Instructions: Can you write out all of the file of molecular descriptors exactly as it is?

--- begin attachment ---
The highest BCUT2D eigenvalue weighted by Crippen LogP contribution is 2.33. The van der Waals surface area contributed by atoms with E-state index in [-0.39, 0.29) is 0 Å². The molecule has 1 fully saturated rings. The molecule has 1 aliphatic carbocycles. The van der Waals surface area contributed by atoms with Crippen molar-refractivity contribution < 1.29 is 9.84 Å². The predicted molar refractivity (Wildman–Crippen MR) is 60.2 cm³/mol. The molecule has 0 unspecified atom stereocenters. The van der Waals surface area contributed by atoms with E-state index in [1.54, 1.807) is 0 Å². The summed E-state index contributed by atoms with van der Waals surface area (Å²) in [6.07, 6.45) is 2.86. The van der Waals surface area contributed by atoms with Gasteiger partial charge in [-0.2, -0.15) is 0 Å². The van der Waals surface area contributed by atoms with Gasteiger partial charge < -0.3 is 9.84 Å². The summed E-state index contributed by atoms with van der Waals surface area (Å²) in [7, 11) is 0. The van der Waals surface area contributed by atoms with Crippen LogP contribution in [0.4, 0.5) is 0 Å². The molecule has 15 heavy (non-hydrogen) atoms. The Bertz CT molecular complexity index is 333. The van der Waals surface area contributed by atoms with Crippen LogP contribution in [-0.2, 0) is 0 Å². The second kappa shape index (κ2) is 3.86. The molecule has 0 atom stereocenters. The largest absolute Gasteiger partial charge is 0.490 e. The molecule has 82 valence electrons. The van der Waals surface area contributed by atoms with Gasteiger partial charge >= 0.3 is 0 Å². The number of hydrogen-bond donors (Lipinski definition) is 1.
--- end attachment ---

The highest BCUT2D eigenvalue weighted by Crippen LogP contribution is 2.33. The van der Waals surface area contributed by atoms with E-state index in [-0.39, 0.29) is 0 Å². The molecule has 1 fully saturated rings. The molecule has 1 aliphatic carbocycles. The van der Waals surface area contributed by atoms with Crippen molar-refractivity contribution < 1.29 is 9.84 Å². The predicted molar refractivity (Wildman–Crippen MR) is 60.2 cm³/mol. The molecule has 0 unspecified atom stereocenters. The van der Waals surface area contributed by atoms with E-state index in [1.54, 1.807) is 0 Å². The summed E-state index contributed by atoms with van der Waals surface area (Å²) in [6.07, 6.45) is 2.86. The van der Waals surface area contributed by atoms with Gasteiger partial charge in [-0.2, -0.15) is 0 Å². The van der Waals surface area contributed by atoms with Gasteiger partial charge < -0.3 is 9.84 Å². The summed E-state index contributed by atoms with van der Waals surface area (Å²) in [7, 11) is 0. The van der Waals surface area contributed by atoms with Crippen LogP contribution in [0.4, 0.5) is 0 Å². The molecule has 15 heavy (non-hydrogen) atoms. The Bertz CT molecular complexity index is 333. The van der Waals surface area contributed by atoms with Crippen LogP contribution in [-0.2, 0) is 0 Å². The second kappa shape index (κ2) is 3.86. The molecule has 0 atom stereocenters. The largest absolute Gasteiger partial charge is 0.490 e. The molecule has 82 valence electrons. The van der Waals surface area contributed by atoms with Gasteiger partial charge >= 0.3 is 0 Å². The number of hydrogen-bond donors (Lipinski definition) is 1.